- June 16, 2014
- Posted by: Jonathan Shih
- Category: IT Audit & Security
Microsoft has announced that April 8, 2014 marks the official end of life (EOL) for Windows XP. There are three very good reasons to upgrade today:
Even though XP is over 12 years old, vulnerabilities and stability issues are still being discovered. As a currently maintained product, Microsoft routinely pushes out updates in an effort to fix these vulnerabilities. Come April 9, your installation of Windows XP will probably continue to run normally. The computer will boot, programs will run, and nothing will appear different. Behind the scenes however, you will not receive any new updates or hotfixes, including the famed Service Packs. Running an unpatched clean install of Windows XP with no service packs or updates can be exploited in less than four minutes. Once XP goes EOL, exploits will continue to be discovered, but they will not be fixed by Microsoft. Attackers will post these discovered vulnerabilities in public forums and post them for sale in the underground market. These vulnerabilities can disrupt business operations and threaten confidentiality, integrity, and availability (better known as the CIA Triad).
From Microsoft’s standpoint, XP will no longer be an officially supported operating system. Many hardware and software developers will also stop supporting Windows XP in their future products. Even current software that runs may stop running on Windows XP with product updates.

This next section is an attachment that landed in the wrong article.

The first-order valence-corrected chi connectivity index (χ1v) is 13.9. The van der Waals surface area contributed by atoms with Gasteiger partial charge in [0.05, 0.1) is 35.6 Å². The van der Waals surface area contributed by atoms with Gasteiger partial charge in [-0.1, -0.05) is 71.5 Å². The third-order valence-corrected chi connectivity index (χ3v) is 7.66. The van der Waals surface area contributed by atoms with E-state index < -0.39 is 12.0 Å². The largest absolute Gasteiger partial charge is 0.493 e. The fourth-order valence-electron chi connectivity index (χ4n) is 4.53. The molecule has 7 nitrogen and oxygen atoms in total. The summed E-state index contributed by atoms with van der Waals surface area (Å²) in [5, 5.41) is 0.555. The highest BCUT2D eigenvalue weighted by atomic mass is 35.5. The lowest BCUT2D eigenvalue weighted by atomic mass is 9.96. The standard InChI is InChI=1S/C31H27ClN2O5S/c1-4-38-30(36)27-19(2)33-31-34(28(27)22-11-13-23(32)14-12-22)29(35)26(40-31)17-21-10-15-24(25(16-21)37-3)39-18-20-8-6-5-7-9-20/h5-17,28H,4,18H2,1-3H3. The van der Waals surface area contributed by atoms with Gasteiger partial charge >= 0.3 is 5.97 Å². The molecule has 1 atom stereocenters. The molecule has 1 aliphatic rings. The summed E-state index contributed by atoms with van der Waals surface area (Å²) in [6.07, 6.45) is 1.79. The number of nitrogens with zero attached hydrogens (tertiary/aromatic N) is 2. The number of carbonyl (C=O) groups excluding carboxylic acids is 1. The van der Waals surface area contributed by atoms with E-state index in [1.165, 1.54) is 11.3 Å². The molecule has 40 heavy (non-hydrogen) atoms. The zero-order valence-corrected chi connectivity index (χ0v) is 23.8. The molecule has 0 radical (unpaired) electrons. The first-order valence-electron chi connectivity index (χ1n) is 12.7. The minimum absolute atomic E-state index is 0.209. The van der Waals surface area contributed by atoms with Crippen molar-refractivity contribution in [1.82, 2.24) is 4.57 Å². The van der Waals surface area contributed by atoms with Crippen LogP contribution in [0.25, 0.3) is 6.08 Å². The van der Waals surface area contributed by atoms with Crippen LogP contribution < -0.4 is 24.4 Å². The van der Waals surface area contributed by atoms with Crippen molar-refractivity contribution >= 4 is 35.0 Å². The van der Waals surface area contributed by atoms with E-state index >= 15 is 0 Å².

After April 8, those running Windows XP will not be in compliance with MA 201 CMR 17.00. Under section 6, personal identifiable information (PII) on a workstation connected to the internet “must be reasonably up-to-date… [with] operating system patches.” Companies that are not compliant can expect heavy fines, and other legal and civil recourse. In addition, there may be compliance issues for those who fall under regulatory and industry requirements such as PCI DSS 2.0 and 3.0.
Best practices published under the SANS 20 Critical Controls 3, recommends installing security patches within 24-48 hours of its release (Quick wins 1) and using automated update tools (Quick wins 2). In order to meet these industry best practices, organizations will need to remove all XP systems and migrate users to a newer operating system such as Windows 7 or 8.
Upgrading to a supported OS is not trivial, nor cheap. Your business applications need to be tested to ensure they work on the new operating system. However, the time and cost to upgrade often outweigh the risks of these top three reasons.